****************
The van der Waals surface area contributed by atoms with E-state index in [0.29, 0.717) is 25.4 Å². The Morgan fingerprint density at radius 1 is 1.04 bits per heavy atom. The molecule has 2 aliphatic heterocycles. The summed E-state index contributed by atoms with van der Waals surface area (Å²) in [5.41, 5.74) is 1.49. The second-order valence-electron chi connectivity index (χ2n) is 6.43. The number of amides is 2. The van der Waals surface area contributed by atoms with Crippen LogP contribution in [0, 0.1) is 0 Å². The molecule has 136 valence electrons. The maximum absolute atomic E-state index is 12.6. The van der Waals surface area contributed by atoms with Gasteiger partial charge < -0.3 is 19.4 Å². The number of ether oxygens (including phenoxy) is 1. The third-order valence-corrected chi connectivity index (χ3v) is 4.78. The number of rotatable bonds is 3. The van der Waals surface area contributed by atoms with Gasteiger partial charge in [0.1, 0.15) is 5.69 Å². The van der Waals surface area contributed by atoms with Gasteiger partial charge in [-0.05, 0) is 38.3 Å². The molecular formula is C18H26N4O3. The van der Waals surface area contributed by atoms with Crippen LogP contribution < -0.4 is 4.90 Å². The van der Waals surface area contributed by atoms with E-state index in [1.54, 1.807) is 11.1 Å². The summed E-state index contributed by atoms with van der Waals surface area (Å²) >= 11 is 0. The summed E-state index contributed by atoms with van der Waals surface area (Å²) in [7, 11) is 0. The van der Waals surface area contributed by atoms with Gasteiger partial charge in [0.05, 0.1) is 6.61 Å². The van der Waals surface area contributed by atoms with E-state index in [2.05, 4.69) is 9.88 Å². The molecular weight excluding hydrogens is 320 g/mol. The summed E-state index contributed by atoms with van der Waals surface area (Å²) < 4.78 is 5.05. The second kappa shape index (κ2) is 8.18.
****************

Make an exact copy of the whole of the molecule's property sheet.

The van der Waals surface area contributed by atoms with E-state index in [0.29, 0.717) is 25.4 Å². The Morgan fingerprint density at radius 1 is 1.04 bits per heavy atom. The molecule has 2 aliphatic heterocycles. The summed E-state index contributed by atoms with van der Waals surface area (Å²) in [5.41, 5.74) is 1.49. The second-order valence-electron chi connectivity index (χ2n) is 6.43. The number of amides is 2. The van der Waals surface area contributed by atoms with Crippen LogP contribution in [0, 0.1) is 0 Å². The molecule has 136 valence electrons. The maximum absolute atomic E-state index is 12.6. The van der Waals surface area contributed by atoms with Gasteiger partial charge < -0.3 is 19.4 Å². The number of ether oxygens (including phenoxy) is 1. The third-order valence-corrected chi connectivity index (χ3v) is 4.78. The number of rotatable bonds is 3. The van der Waals surface area contributed by atoms with Gasteiger partial charge in [0.1, 0.15) is 5.69 Å². The van der Waals surface area contributed by atoms with Gasteiger partial charge in [-0.05, 0) is 38.3 Å². The molecular formula is C18H26N4O3. The van der Waals surface area contributed by atoms with Crippen LogP contribution < -0.4 is 4.90 Å². The van der Waals surface area contributed by atoms with E-state index in [1.54, 1.807) is 11.1 Å². The summed E-state index contributed by atoms with van der Waals surface area (Å²) >= 11 is 0. The summed E-state index contributed by atoms with van der Waals surface area (Å²) in [7, 11) is 0. The van der Waals surface area contributed by atoms with Gasteiger partial charge in [0.05, 0.1) is 6.61 Å². The van der Waals surface area contributed by atoms with E-state index in [2.05, 4.69) is 9.88 Å². The molecular weight excluding hydrogens is 320 g/mol. The summed E-state index contributed by atoms with van der Waals surface area (Å²) < 4.78 is 5.05. The second kappa shape index (κ2) is 8.18.